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Biographical entry Thomas, William Thelwall (1865 - 1927)

MBE; MRCS April 20th 1886; FRCS Feb 13th 1890; Hon ChM Liverpool 1909.

10 September 1927
General surgeon


Born in Liverpool, the son of John and Elizabeth Thomas, and was educated at the Liverpool Institute. He became a medical student at Glasgow and received the triple diploma in 1886 after obtaining a part of his medical education at Liverpool. Sir Mitchell Banks (qv) made him Demonstrator of Anatomy, and he then served as Assistant to a general practitioner in Wales, returning after a short period to hold the offices of House Physician and House Surgeon at the Royal Infirmary, Liverpool.

He was elected Holt Tutorial Scholar in Anatomy and Derby Exhibitioner at University College, Liverpool, in 1887, where he was Assistant Lecturer and Demonstrator of Anatomy. Lecturing at first upon practical surgery in the University, he was elected Professor of Clinical Surgery in 1918, held office until 1922, and then became Emeritus Professor, the honorary degree of ChM having been conferred upon him in 1909.

He settled in Hope Street, Liverpool, in 1890, determined to practise surgery apart from general practice, and maintained himself by 'coaching' students. In 1890 he was elected Assistant Surgeon to the Royal Infirmary, became full Surgeon in 1907, and retired in 1923.

At the Royal College of Surgeons of England he was on the Council from 1921 until his death. At the British Medical Association he was Hon Secretary of the Section of Surgery at the Belfast Meeting in 1909, General Secretary at the Liverpool Meeting in 1912, and President of the Surgical Section at the Brighton Meeting in 1913. He was also President of the Liverpool Medical Institution for the year 1918-1919, and represented the University of Liverpool on the General Medical Council in succession to Dr Richard Caton from Jan 2nd, 1926. He was one of the founders of the Provincial Surgeons' Travelling Club which went from centre to centre at home and abroad to observe advances in the practice of surgery.

He married in 1892 Anabel, daughter of Alexander Spence, of Huntly, Aberdeenshire. She died without children after a painful illness in July, 1927, and her death accelerated his own.

Thelwall Thomas died suddenly whilst reading in his study at Allerton, Liverpool, on Sept 10th, 1927. He left estate valued at £109,759, and bequeathed £5000 to the University of Liverpool to endow a fellowship in surgical pathology; £5000 to the Royal College of Surgeons of England, and £5000 to the Royal Medical Benevolent Fund for pensions for medical men and their widows.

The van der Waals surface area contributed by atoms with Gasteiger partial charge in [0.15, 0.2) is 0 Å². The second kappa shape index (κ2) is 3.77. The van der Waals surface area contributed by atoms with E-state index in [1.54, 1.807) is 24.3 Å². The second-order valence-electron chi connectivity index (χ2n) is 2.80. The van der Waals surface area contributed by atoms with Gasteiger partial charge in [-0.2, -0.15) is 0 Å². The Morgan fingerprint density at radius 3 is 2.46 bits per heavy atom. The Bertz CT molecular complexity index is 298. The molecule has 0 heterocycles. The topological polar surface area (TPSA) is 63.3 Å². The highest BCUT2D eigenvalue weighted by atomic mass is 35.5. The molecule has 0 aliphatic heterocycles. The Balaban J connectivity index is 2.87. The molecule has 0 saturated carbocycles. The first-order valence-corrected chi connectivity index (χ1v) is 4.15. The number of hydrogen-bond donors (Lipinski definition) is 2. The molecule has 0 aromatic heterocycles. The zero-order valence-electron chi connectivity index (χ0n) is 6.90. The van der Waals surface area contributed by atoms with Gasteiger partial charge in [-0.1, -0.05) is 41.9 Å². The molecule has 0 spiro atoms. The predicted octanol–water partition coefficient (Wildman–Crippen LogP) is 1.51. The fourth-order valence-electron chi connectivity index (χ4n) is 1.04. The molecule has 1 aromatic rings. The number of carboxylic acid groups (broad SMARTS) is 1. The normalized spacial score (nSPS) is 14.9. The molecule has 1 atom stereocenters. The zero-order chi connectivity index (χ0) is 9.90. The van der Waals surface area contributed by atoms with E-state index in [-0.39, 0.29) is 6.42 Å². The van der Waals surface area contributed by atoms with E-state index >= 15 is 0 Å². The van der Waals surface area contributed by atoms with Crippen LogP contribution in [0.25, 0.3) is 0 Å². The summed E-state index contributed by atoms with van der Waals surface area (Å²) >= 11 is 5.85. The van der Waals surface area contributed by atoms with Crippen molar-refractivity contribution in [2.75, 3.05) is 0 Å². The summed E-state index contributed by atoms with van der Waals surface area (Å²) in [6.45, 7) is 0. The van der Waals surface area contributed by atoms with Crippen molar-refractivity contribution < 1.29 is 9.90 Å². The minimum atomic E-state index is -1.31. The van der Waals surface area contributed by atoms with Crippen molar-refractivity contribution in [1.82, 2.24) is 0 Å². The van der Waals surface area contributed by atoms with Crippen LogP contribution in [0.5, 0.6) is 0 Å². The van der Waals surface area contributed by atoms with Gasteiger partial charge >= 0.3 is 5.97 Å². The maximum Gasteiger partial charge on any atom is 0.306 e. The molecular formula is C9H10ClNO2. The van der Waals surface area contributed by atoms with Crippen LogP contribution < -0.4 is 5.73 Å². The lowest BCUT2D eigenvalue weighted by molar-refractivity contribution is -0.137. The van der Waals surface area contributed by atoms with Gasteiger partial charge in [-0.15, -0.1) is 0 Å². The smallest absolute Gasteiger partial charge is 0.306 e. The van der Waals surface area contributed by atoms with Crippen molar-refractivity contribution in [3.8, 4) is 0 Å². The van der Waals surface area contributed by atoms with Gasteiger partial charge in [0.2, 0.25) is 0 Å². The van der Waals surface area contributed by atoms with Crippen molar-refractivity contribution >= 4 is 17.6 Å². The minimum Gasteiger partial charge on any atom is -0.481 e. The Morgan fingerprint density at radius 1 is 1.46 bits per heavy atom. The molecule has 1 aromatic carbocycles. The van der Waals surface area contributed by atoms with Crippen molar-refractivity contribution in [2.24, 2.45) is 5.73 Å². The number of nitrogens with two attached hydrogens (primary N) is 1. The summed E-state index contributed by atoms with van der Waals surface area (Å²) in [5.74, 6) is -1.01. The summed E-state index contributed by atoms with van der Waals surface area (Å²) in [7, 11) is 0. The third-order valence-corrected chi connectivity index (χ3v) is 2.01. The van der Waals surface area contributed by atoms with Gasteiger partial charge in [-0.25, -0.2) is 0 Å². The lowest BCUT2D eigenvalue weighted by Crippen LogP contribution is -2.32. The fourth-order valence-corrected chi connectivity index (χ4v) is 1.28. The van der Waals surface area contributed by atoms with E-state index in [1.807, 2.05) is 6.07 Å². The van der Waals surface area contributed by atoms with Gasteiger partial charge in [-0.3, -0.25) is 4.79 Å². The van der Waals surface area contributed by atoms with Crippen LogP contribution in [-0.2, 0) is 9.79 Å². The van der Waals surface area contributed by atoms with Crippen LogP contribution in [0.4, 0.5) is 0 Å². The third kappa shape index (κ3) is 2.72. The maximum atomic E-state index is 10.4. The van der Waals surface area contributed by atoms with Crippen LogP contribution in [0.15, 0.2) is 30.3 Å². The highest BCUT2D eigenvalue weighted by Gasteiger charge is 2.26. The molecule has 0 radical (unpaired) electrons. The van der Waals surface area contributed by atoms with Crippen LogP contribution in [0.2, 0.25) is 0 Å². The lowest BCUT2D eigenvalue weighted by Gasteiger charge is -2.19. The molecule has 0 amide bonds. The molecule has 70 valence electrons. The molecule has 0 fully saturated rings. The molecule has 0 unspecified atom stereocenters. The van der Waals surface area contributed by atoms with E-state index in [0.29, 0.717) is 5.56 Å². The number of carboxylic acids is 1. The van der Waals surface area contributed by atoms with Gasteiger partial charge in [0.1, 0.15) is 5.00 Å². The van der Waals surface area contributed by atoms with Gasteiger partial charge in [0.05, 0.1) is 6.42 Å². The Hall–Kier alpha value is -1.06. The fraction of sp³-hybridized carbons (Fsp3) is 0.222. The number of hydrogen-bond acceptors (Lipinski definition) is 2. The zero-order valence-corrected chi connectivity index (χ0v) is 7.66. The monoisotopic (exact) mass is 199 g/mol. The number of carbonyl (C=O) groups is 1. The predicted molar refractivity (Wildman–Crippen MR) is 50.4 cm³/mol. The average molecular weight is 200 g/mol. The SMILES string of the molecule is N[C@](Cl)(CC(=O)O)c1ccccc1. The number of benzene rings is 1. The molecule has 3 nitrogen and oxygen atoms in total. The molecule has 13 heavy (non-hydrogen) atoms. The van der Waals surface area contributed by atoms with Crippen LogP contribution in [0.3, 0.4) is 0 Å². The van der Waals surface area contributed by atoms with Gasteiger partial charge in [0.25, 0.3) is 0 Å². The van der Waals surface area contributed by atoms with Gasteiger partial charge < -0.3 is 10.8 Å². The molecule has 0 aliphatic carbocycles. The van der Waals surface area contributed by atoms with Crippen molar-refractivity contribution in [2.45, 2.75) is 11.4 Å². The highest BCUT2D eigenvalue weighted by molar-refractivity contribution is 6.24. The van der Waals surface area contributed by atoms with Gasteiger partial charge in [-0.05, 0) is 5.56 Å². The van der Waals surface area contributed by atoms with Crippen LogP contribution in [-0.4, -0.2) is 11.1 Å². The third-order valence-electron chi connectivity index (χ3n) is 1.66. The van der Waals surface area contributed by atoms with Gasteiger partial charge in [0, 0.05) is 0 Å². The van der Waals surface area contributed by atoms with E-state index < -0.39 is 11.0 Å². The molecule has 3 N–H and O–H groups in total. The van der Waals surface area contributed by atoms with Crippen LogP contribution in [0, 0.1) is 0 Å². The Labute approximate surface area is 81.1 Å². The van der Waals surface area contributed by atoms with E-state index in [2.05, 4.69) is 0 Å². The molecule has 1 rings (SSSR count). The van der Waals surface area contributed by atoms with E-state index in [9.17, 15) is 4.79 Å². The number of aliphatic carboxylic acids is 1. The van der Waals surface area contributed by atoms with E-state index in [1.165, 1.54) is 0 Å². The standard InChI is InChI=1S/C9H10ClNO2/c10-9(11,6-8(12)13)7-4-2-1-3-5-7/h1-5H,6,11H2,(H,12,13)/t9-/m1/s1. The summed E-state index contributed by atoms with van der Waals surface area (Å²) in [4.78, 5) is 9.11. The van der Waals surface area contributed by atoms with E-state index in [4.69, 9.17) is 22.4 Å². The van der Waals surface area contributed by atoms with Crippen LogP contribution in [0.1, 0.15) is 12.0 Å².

A portrait painted by subscription in 1925 is in the possession of the University of Liverpool. He also appears in the portrait group of the Council painted by Moussa Ayoub in 1928.

Thelwall Thomas was a fine surgeon, and is reported to have been the most dexterous operator in Liverpool since the days of Edward Bickersteth (qv); he was equally skilled in diagnosis. Brought up at Glasgow with those who had been taught by Lister, he was largely responsible for establishing a surgical technique of the highest order in the operating theatre of the Royal Infirmary, and with F T Paul he was a pioneer there of abdominal surgery. In surgery he introduced the detempered needle, the black silkworm gut, and the large-handled Spencer Wells forceps. He perfected the operation for haemorrhoids by suture over the face of a clamp, and in 1903 introduced the transverse incision in the operation for the cure of umbilical hernia. He was much interested in the surgery of the kidney, was responsible for the introduction of the double incision for calculi when they occur simultaneously in the kidney and distal end of the ureter, and made an important investigation into the chemical constitution of renal calculi. As a man he was friendly, generous, and hard-working.

Sources used to compile this entry: [Lancet, 1927, ii, 632, with portrait - an excellent likeness. Brit Med Jour, 1927, ii, 520, with a copy of the presentation portrait, and 1169 with an account of his bequests].

The Royal College of Surgeons of England